As our PhD course in citizen science continues, we’ve moved from the field to our computers to explore some analysis approaches for working with citizen science data. We spent our most recent class session working through a tutorial that Ben created to introduce point process models.
So what do point process models have to say about citizen science species occurrence data? Well, as the name suggests, point process models express the process driving the distribution of points across a landscape—for instance, locations where citizen science observations have been submitted, or locations where a certain species occurs.
Several members of our group are working with this type of model to understand species distributions and characterize the various biases inherent in different citizen science datasets. For example, check out this recent paper on variation in sampling effort in a dataset on moose occurrences, led by Jorge and coauthored by other members of our citizen science group.
While there are some R packages that have streamlined this type of analysis with built-in functions, we wanted to open up the “black box”, as it were, to get a better understanding of the inner workings of these models. So Ben developed his tutorials to build models from the ground up using the RStan package in R. As someone who is new to this type of modeling, I found this bottom-up approach helpful.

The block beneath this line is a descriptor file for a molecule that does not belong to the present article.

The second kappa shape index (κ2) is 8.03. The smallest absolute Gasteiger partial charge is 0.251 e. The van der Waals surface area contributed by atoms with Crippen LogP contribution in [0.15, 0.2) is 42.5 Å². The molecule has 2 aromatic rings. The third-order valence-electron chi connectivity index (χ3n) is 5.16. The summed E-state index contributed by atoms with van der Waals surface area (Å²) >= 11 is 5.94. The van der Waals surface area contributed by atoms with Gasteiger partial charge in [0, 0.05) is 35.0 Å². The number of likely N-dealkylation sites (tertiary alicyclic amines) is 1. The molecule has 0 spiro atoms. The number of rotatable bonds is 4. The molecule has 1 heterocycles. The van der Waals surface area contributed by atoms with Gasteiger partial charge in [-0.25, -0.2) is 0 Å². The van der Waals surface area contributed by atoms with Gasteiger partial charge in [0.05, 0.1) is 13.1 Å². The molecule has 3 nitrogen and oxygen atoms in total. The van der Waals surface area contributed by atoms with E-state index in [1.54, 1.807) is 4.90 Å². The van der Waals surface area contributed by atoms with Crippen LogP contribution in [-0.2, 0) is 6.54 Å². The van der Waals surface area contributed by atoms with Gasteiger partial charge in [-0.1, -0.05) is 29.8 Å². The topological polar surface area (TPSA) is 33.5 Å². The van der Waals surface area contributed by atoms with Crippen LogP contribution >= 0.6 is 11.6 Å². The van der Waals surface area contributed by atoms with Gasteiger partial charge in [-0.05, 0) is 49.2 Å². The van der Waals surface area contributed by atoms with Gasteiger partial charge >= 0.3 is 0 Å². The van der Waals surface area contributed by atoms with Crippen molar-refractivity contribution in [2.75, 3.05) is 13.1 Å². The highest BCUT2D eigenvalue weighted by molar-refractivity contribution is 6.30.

We’re also finding that it’s nice to learn together as a group with diverse academic backgrounds; it’s fascinating how different the same process can sound when described from the perspectives of, say, a statistician and an applied ecologist. By working through analysis methods together, we come away with a more well-rounded picture of how the methods are viewed and applied in each of our different fields of study.